What Living in Limbo Taught Me About God
Is it just me or does life feel like a constant season of limbo?
I feel like most of my life I've been living in limbo.
Maybe that’s normal.
As believers, we are born again into the revelation of limbo. We come to understand the temporary nature of life on earth. For us, life on earth is limbo. But that’s not the season of limbo I’m referring to here. What I’m referring to our the smaller seasons of limbo that come up along the way.
I can think back on my life and remember quite a few seasons of limbo.
Growing up, I was always involved in some type of ministry. My parents love serving people and that love has been passed on to me. But ministry comes with a lot of struggles. Serving in ministry does not exempt you from suffering. Just read the accounts of New Testament believers. Hebrews chapter 11 will clear it up real quick.
I can remember seasons where God was calling me away from one place but wasn’t giving clear direction for the next place. All I could do was take the step I could see. It should have been scary times, especially for someone like me who struggles with fear, but most times these moments were peaceful. There was a peace that I was being faithful, and God would take care of the rest. And every time fear would begin to creep in, God’s voice would become all the louder through His Word. The plans were not being laid out in detail like I would’ve liked, but God was leaving bread crumbs as evidence that I was on the right track.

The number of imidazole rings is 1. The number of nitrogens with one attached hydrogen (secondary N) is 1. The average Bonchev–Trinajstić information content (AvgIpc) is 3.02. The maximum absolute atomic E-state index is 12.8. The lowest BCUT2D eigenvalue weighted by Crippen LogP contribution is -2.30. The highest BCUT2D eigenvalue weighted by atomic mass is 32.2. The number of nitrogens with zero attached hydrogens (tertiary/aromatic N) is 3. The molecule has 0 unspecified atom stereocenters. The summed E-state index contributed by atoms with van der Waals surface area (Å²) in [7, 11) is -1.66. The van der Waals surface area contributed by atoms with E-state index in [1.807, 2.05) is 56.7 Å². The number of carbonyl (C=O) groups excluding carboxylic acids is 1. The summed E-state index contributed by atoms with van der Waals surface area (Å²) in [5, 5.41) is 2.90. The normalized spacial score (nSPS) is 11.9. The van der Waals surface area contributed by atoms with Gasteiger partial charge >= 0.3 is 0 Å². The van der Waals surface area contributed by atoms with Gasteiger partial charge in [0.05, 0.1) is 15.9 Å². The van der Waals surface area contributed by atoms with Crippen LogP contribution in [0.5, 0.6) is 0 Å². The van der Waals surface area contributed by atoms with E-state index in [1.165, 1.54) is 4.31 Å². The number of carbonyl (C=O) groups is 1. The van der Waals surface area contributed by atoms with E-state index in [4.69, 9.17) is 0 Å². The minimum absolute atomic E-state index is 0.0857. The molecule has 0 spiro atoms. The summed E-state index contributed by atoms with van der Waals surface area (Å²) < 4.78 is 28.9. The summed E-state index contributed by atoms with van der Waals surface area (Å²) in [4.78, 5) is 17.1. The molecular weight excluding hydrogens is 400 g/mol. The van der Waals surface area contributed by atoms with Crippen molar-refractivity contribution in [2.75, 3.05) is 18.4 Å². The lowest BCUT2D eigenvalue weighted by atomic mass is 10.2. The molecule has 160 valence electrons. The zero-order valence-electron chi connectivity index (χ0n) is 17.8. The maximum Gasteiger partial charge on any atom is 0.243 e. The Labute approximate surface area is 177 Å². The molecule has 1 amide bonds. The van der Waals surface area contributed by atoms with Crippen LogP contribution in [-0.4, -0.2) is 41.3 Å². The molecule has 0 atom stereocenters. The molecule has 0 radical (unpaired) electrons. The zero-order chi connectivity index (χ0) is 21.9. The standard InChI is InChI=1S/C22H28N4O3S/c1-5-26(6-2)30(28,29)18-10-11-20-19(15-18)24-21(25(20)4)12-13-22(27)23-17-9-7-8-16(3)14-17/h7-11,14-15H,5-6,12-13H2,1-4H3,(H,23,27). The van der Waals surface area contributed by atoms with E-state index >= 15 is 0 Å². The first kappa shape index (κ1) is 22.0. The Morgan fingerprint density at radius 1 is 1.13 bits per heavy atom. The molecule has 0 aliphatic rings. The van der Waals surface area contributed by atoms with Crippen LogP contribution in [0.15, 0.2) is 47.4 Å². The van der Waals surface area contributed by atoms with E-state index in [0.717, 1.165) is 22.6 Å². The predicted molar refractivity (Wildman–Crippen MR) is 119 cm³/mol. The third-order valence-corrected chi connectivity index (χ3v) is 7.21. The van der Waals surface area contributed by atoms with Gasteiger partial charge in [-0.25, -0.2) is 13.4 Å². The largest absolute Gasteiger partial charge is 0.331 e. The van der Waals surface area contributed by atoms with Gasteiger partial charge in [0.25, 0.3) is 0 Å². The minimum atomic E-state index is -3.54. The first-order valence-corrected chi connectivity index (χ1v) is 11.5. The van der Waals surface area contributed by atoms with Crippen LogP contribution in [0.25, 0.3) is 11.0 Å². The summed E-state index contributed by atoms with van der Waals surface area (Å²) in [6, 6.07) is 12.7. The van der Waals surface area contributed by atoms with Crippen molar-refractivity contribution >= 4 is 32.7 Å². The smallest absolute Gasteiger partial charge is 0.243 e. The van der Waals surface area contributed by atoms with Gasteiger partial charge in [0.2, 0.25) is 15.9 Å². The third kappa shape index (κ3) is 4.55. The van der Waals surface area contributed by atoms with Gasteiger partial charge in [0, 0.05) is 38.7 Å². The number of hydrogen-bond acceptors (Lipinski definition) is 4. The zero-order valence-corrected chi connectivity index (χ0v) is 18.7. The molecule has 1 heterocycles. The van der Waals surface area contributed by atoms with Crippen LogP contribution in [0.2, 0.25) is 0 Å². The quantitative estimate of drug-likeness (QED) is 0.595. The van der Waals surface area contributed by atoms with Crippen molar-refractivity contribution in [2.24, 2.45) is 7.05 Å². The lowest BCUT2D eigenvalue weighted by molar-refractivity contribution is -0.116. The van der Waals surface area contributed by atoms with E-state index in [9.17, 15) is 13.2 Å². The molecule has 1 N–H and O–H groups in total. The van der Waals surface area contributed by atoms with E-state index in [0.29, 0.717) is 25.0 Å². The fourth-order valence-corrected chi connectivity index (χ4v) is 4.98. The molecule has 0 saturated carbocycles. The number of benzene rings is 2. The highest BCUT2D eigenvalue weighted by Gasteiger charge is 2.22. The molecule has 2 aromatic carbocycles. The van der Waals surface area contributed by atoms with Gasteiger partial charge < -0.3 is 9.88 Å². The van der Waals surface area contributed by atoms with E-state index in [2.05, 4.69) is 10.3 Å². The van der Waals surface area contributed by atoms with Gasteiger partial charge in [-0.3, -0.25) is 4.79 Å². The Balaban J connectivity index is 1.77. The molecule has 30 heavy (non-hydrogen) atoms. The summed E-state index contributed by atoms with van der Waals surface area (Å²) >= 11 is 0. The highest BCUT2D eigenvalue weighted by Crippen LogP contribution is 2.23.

I’m in a similar season now. God has asked me to step out in faith and walk in obedience to His call. But can I be honest? I’m not exactly sure where I’m headed.
Do you know that this reminds me of? Abraham.
At the start of this story, Abraham’s name was Abram. God told Abram to leave his home and to go to the land God would tell him (Genesis 12:1). God asked Abram to go, to leave everything he knew, and God did not give him directions. My first thought is, “this plan would not sit well with me.” But isn’t this what faith looks like? God calls our name. We accept his invitation to follow him, but the journey does not come with directions, only an invitation and promise of an eternal dwelling...eventually.
It really is a walk of faith.
We don’t see Abram argue or ask for more information. All we know from scripture is Abram said yes to God’s invitation.
He left with a promise of God’s blessing and he went (Genesis 12:2-4).
This is the opportunity you and I have when we are in seasons of limbo. We have a divine invitation to lean in and trust that where he sends he leads, sometimes through vague directions.
What I learned About God in Seasons of Limbo
God will lead us.
In limbo, the plans are hidden from us, but not from God. Even though we can’t see the path in front of us, we can trust that God will not leave us without direction. He promises in His word. Proverbs 16:9 is one of my favorite verses. I first underlined it in my Bible in high school with a pink gel pen. It says, “The heart of man plans his way, but the Lord establishes his steps (ESV).” Did you catch that? God establishes our steps! The plans may not be clear, but the steps are sure.
God wants a relationship with us.
Every time I have been in limbo I have come out of the season trusting God more. When I can’t seem to make sense of my life, I’m pushed to depend on God to help me. It’s the frustrations of limbo that drive me to seek God and to search for answers from his word. As He answers my prayers and leads me through the season, I grow in my love for Him and my trust in Him. I’m drawn to love Him as I recognize His love for me. 1 John 4:19 says, “We love because he first loved us (ESV).”